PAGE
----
Querying Nato's rapid reaction force
Nato's political leaders have given the go-ahead for a fundamental re-casting of Nato's rapid reaction forces to bolster deterrence and reassure worried member states.
The alliance's new Readiness Action Plan contains a variety of measures to overhaul the reaction forces. The aim is to make sure that they can be well-equipped, highly trained and rapidly mobile.
The goal is to make good on Nato Secretary General Anders Fogh Rasmussen's assertion at the Wales summit that "Nato protects all its allies at all times".
The message to any aggressor, he noted, was clear: "Should you even think of attacking one ally, you will be facing the whole alliance."
Of course, the essence of deterrence is not just capability but credibility. Nato's military chief in Europe, Gen Sir Adrian Bradshaw, said the overhaul of the response forces would mean taking a fundamental look at "the mechanisms by which this force is generated, trained and projected".
The current Nato Response Force is designed as a multinational organisation made up of land, air, maritime and Special Operations Forces. It is made up of three parts: A Nato command or headquarters element; a joint force of around 13,000 contributed by allies; and a pool of additional units to reinforce where necessary.
The intention is to make one small part of this force even more rapidly deployable. It is being described as "a very high readiness spearhead" - some 4,000 strong - that could move eastwards say to Poland or north to the Baltic Republics within 48 hours.
Britain looks set to contribute a battle group to the land element of the force - say about 1,000-men - together with a brigade headquarters.
But nearly all the details must now be worked out. What should be the exact shape of the force and its capabilities? What about the vital enabling elements - logistics, communications and so on - that are required to get it into the field?
Then there is the vital question of what is called host-nation support. The spearhead's likely areas of deployment will also have to be studied. Does the infrastructure there enable rapid reinforcement? What bases might need to be enhanced or expanded? What equipment and supplies may need to be positioned ready for the reinforcing units when they arrive?
This new eastward thrust may require a new overall headquarters so that arriving units can be slotted into an existing strategic environment. Studies are under way to see if the new Multinational Corps North East headquarters needs to take on a specific role focusing on threats to Nato territory.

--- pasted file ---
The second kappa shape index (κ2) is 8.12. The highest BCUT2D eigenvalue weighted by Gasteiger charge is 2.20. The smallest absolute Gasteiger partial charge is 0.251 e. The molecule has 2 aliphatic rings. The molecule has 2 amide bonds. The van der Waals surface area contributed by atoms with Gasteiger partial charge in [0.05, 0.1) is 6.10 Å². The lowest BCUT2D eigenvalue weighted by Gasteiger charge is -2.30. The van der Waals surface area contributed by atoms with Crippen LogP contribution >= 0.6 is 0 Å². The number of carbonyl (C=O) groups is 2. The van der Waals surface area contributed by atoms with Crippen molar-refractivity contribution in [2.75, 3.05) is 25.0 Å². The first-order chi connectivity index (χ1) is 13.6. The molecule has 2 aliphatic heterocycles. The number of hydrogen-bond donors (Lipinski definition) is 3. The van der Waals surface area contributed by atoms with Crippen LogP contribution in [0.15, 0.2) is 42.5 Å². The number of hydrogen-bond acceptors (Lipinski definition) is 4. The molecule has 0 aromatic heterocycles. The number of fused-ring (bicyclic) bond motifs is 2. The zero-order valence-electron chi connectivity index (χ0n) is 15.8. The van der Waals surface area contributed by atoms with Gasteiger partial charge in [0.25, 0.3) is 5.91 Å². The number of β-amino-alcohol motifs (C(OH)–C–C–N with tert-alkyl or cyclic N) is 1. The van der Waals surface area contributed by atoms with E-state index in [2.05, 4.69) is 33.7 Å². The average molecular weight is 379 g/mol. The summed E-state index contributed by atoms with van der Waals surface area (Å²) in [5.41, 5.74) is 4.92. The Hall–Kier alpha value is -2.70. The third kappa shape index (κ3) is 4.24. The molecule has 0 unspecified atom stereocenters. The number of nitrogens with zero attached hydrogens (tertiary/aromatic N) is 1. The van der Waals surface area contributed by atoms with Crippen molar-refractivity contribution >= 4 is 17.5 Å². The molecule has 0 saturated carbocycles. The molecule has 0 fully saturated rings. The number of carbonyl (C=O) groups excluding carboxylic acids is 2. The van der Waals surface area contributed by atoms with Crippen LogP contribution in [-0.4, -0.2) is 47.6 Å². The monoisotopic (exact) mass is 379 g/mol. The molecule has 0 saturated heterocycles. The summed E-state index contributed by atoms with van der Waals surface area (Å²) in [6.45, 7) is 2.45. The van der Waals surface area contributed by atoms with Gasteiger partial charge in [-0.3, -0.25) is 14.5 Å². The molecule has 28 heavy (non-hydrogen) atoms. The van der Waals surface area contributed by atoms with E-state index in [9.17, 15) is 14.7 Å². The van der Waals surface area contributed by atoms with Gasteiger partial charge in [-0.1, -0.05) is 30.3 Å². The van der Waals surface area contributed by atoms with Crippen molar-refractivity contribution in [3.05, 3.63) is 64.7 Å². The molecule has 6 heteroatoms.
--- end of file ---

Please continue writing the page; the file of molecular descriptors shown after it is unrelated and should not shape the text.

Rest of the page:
Nato also has to look at other enhancements and improvements as to how it does business. Intelligence needs to be improved. There needs to be a better understanding about what is going on in countries on Nato's borders. In military terms, as Gen Bradshaw put it, there has to be a clearer sense of the "indicators and warnings that might trigger a defensive deployment".
There is going to be a greatly enhanced exercise programme with regular manoeuvres to train and demonstrate the new spearhead force's capacities.
This, says Gen Bradshaw, should enhance deterrence. You demonstrate capability "so that you don't have to get involved in a conflict."
Some analysts have described Russia's seizure of the Crimea and its alleged incursions into eastern Ukraine as a new kind of warfare - "hybrid" or "ambiguous" warfare. This is the use of conventional military build-ups and activities like subversion, agitation, political demonstration, along with a newer element - cyber attacks.
The whole purpose is to confuse the outside world.
Apart perhaps from the cyber element, much of this is not really all that new. Gen Bradshaw acknowledged that strategy has always been about combining all elements of government power. But it is clear that in a conflict that has been waged almost as much in the international media as it has on the ground, perceptions - and the managing (some would say manipulation) of perceptions - matter.
Better intelligence, concerted cyber defences and a greater rapidity of response are clearly three things intended to combat this "fog of hybrid war".
However, Nato's plans prompt many questions. For one thing they require more money.
Will the burden be equally shared? The Wales Summit communique speaks of those countries (24 out of 28 Nato members) who spend less than 2% of GDP on defence aiming "to move towards the 2% guideline within a decade".
In the past, brave budgetary words have rarely meant much in practice. Maybe the resurgent Russian threat, such as it is, will concentrate minds.
There are also big questions for some of Nato's key members as well, not least Britain. It plans to take a prominent role in the new spearhead force. It has also announced that it will establish a joint expeditionary force with a number of other allies.
Then there is also the joint Franco-British expeditionary force that is already being established.
But money is tight and new equipment is needed, not least because of the ravages of war in Iraq and then Afghanistan. Britain is one of the few Nato countries that does spend 2% of its GDP on defence, but respected UK think-tank Rusi has raised questions about whether Britain will be able to continue doing so.